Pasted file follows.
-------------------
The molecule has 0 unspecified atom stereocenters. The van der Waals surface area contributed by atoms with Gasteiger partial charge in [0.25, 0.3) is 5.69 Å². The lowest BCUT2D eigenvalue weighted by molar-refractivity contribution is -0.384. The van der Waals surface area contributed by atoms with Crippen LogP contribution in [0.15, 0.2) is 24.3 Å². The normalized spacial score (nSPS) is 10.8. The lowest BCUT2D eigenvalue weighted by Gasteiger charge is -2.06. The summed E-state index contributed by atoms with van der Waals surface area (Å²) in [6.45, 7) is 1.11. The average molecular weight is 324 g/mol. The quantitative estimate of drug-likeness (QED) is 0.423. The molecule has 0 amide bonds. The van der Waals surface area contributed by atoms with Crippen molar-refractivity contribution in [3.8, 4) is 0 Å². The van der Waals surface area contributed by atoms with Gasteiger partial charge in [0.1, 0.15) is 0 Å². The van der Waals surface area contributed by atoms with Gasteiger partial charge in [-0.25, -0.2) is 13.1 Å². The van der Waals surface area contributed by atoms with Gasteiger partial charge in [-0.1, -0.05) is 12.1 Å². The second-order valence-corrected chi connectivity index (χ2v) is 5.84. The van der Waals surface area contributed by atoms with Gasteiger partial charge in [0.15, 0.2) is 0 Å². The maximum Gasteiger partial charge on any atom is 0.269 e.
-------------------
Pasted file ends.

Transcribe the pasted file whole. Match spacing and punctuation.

The molecule has 0 unspecified atom stereocenters. The van der Waals surface area contributed by atoms with Gasteiger partial charge in [0.25, 0.3) is 5.69 Å². The lowest BCUT2D eigenvalue weighted by molar-refractivity contribution is -0.384. The van der Waals surface area contributed by atoms with Crippen LogP contribution in [0.15, 0.2) is 24.3 Å². The normalized spacial score (nSPS) is 10.8. The lowest BCUT2D eigenvalue weighted by Gasteiger charge is -2.06. The summed E-state index contributed by atoms with van der Waals surface area (Å²) in [6.45, 7) is 1.11. The average molecular weight is 324 g/mol. The quantitative estimate of drug-likeness (QED) is 0.423. The molecule has 0 amide bonds. The van der Waals surface area contributed by atoms with Crippen molar-refractivity contribution in [3.8, 4) is 0 Å². The van der Waals surface area contributed by atoms with Gasteiger partial charge in [0.1, 0.15) is 0 Å². The van der Waals surface area contributed by atoms with Gasteiger partial charge in [-0.25, -0.2) is 13.1 Å². The van der Waals surface area contributed by atoms with Gasteiger partial charge in [-0.1, -0.05) is 12.1 Å². The second-order valence-corrected chi connectivity index (χ2v) is 5.84. The van der Waals surface area contributed by atoms with Gasteiger partial charge in [0.15, 0.2) is 0 Å². The maximum Gasteiger partial charge on any atom is 0.269 e.